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Cyclodextrins Increase Surface Tension and Critical Micelle Concentrations of Detergent Solutions.

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[3] K. 0. Christe, J. Fluorine Chem. 35 (1987) 621.
[4] E H.Appelman. A. W. Jache, J . Am. Chem. Sor. 109 (1987) 1754.
[ 5 ] Crystallographic data: a=4.075(1), b=5.040(1), c=5.939(2) A; P 2 , 2 , 2 , ;
Z = 4 : 329 observed unique reflections; R=0.027. Coordinates (atom, x,
y, z ) : F. 0.10128(9), 0.24300(9), 0.34039(9): 0, 0.36012(12), 0.28006( I I ) ,
0.17792(1 I ) : H, 0.460(3), 0.149(4), 0.194(2). Further details of the crystal
structure investigation may be obtained from the Fachinformationszentrum Energie, Physik, Mathematik GmbH, D-7514 Eggenstein-Leopoldshafen 2 (FRG). on quoting the depository number CSD-52727, the
names of the authors. and the journal citation.
[6] H Kim. E. F. Dearson, E. H.Appelman, J . Chem. Phys. 56 (1972) I : E. F.
Pearson. H. Kim, rhrd 57 (1972) 4230.
Cyclodextrins Increase Surface Tension and Critical
Micelle Concentrations of Detergent Solutions
By Wolfram Saenger* and Anke Miiller-Fahrnow
The amphiphilic detergent molecules have a characteristic tendency to self-aggregate in aqueous solution such that
their hydrophobic parts are removed from and their hydrophilic parts are exposed to the solvent. At low concentrations, the detergents form a variety of low-molecularweight aggregates in solution, and monolayers are formed
at the surface of the solvent which reduces the surface tension. Above the "critical micelle concentration" (crnc), micelles coexist in solution. It should in principle be possible
to destroy the surface monolayers and the micelles, and to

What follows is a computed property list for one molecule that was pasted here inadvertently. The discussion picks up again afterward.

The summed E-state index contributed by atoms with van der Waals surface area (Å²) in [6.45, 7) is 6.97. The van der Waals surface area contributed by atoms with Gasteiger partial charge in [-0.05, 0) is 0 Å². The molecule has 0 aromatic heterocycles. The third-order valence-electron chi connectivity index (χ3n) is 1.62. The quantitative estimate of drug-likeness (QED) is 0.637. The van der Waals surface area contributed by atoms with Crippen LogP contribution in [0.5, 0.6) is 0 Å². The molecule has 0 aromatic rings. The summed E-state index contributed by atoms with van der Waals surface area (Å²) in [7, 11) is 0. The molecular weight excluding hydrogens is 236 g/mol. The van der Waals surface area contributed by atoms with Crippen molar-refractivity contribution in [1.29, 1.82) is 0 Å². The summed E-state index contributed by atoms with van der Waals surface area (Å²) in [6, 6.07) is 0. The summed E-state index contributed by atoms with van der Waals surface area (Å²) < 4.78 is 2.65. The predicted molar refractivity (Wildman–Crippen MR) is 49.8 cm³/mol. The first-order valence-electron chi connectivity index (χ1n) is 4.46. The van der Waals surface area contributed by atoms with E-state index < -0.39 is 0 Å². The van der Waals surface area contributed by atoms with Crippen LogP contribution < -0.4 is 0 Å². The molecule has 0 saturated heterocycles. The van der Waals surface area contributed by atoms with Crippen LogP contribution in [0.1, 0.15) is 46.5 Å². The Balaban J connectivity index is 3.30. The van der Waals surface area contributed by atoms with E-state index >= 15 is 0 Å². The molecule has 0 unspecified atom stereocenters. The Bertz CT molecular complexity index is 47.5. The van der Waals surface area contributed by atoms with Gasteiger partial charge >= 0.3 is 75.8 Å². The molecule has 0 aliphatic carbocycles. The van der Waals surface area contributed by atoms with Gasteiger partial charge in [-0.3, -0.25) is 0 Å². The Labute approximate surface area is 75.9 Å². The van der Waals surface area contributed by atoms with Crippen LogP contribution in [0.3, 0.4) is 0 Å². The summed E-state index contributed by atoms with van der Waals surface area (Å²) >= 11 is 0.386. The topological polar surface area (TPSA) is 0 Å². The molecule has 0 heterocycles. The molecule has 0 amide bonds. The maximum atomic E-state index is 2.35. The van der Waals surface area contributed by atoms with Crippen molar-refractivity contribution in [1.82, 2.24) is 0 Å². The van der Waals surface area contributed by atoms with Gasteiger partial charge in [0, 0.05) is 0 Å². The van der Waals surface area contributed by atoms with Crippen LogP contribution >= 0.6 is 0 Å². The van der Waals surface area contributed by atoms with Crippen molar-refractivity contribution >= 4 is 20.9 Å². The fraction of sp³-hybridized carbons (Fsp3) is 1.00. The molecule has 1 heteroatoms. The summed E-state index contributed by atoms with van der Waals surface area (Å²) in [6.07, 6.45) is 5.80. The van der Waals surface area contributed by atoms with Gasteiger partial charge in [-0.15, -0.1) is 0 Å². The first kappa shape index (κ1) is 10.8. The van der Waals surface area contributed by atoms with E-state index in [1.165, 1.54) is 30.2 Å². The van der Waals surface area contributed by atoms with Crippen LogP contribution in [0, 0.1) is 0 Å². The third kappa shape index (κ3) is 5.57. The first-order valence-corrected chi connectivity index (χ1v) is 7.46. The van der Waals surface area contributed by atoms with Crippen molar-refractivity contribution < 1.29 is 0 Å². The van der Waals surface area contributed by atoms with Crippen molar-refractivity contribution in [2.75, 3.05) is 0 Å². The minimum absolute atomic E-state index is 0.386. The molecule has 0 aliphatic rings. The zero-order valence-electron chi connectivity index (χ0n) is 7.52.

change the properties of the detergent solutions, by transferring the amphiphilic molecules to bulk solvent, i.e., by
making them better soluble.
Based on this assumption, we have added cyclodextrins
to detergent solutions, because these cyclically closed oligosaccharides with six, seven, or eight a-D-glUCOSeS per
macrocycle (a-, b-, y-cyclodextrins) are able to form inclusion complexes".*] and have been used to enhance the solubility of organic molecules in ~ a t e r . ~ ~ . ~ ~
The central cavity of the cyclodextrins is of hydrophobic
character and has a diameter of 5 A (a), 6-7 A (p), and 78 A (y),1'.21which is ideally suited to accommodate the hydrophobic, aliphatic part of the- chosen detergent molecules with a diameter of about 5 A (n-dodecylmaltoside (nDM), N,N-dimethyl-N-lauryl-N-amine
oxide (LDAO), decanoyl-N-methylglucamide (MEGA-lo), b-octylglucoside
([3-OG),Triton X-100). Moreover, the rims of the cyclodextrins are lined with OH groups, which should be able to
form hydrogen bonds with the hydrophilic parts of the enclosed amphiphilic molecules and thus add to the stability
of the formed complexes.
Experiments were carried out by the ring removal
method with an interfacial tensiometer based on the concept of Lecomte du Noiiy. The detergent solution (20 mL)
was contained in a quartz beaker thermostated at 20°C, in
which a platinum ring was immersed. The ring was attached to a balance and by lowering the beaker, the surface tension (a) could directly be measured in m N m - '
when the surface film broke. As calibration, pure water
was used ( 0 ~ 7 2m N m-I).
Solutions of the detergents used were prepared with
concentrations about 10 times the literature cmc values,
and then diluted in series to afford solutions with concentration ratios of 1 : 1/2 : 1/4 : 1/8, etc. The surface tensions
of these solutions were first measured and then a lo-, loo-,
or 300-pL aliquot of a l o - ' M a-cyclodextrin solution was
added to each of the 20-mL solutions and the surface tension again measured. The obtained values were plotted
versus the logarithms of the detergent concentrations to
derive the cmc (see the results for n-DM in Fig. la). For